Dominoes are pieces of plastic or wood that have a number of spots or pips on one end. They are usually twice as long as they are wide.
A domino can be played by two or more players. In a basic game, each player draws seven tiles from the stock, or boneyard.
Dominoes are one of the oldest games in history. They evolved through millennia of use, from ancient games that shaped social culture and military strategy to modern family fun and competition.
A game of dominoes is played by laying out tile pieces on a table, arranging them in a line to match the halves that are put down at the beginning of the line. The goal is to score points for each time five or three of the tiles on the ends of the line match a domino in the player’s hand.
The origin of dominoes is thought to be China, where they were first invented in the 1300s. They mimicked the results of throwing two six-sided dice by putting pips on one half and blanks on the other.
The rules of domino vary by game-type, but the main objective is to score the most points. Most games involve matching one face of a domino with an open face of another that has already been played.
In some versions, tiles can be matched end to end or across a line, called the layout or string. However, players must not match a tile that has the same number of dots as an opened end of another domino or play a double, which is laid perpendicular to the line and counted as one open end.
Alternatively, some games, such as the Mexican Train and Cuban Dominoes, allow players to draw dominoes from their hand whenever they cannot play a match. Scoring is done by calculating the value of the dominoes remaining in each player’s hand and adding them up to the total point count.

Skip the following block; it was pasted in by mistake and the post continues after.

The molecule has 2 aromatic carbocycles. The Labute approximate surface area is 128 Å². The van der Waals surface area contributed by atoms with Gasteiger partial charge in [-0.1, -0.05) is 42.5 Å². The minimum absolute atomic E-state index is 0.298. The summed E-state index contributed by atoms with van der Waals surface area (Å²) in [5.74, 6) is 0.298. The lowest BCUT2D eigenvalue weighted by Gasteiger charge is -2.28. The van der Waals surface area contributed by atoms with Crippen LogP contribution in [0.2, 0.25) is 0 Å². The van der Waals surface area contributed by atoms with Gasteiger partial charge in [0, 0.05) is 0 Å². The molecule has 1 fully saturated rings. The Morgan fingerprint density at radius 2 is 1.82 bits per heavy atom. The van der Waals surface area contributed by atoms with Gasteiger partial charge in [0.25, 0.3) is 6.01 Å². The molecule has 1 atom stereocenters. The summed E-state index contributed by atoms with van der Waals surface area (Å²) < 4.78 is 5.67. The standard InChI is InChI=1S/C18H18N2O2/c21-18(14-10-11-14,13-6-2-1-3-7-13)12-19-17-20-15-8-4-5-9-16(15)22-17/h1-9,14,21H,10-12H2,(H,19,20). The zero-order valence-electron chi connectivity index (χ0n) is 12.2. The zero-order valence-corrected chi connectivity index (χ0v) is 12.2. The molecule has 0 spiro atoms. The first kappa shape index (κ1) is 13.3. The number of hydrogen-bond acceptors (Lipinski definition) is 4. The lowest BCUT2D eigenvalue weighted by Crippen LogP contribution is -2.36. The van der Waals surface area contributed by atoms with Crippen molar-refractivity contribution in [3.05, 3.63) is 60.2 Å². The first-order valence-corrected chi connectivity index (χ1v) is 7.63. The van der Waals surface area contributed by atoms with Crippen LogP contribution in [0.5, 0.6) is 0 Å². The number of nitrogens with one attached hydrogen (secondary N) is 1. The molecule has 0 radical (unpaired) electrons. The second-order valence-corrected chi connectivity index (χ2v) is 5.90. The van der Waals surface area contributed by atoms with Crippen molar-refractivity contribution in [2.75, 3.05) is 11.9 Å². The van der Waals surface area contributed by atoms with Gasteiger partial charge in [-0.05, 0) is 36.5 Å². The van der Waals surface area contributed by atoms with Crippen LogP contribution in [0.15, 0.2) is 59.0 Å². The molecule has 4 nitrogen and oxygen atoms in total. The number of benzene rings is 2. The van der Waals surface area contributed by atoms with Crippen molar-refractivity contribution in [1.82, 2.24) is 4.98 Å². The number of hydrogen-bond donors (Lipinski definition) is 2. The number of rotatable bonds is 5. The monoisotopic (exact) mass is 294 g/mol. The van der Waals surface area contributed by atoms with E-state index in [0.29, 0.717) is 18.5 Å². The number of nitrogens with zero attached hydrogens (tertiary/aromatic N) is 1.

There are many different materials that have been used to make dominoes over the centuries. These include wood, bone, ivory, stone, and metals.
European-style dominoes are traditionally made of a dark hardwood, such as ebony. They are commonly adorned with contrasting black or white pips.
Modern commercial domino sets are usually made of synthetic materials, such as ABS or polystyrene plastics. They are often more inexpensive than wooden or stone dominoes, but may also be softer and less durable.
Some high-end domino sets are made of so-called vegetable ivory, which is actually a type of tagua nut. These close-grained nuts are hard and very close in color to mammal ivory, though a little softer.
A domino is a tile that bears identifying marks on one side and is blank or identically patterned on the other. Like playing cards, dominoes are used for a variety of different games.
In most domino games, each of the tiles has pips that are added or subtracted for scoring purposes. However, there are some games that rely exclusively on matching.
For example, many domino games require players to match the number of pips on one tile with an open end of a matching domino that has been played on the table.
Another popular variation is called “Muggins”. In this game, a player can make a play off the ends of the first double that has been played.
There are several ways to score dominoes. The most common is to add the number of dots on the dominoes held by your opponents. This can be done either before the game is over or after a blocked game.
Another method is to count the exposed ends of dominoes and if there are any multiples of five, you score those points. This version of the game is called muggins, and is played in many public houses in the United Kingdom.
Alternatively, there is an elegant scoring system described by N.W. Holsey and Ken Tidwell. It begins with two lines crossing to form a large X, and each line is worth 5 points. A small x is then played in each of the four spaces around the large X, each worth 10 points.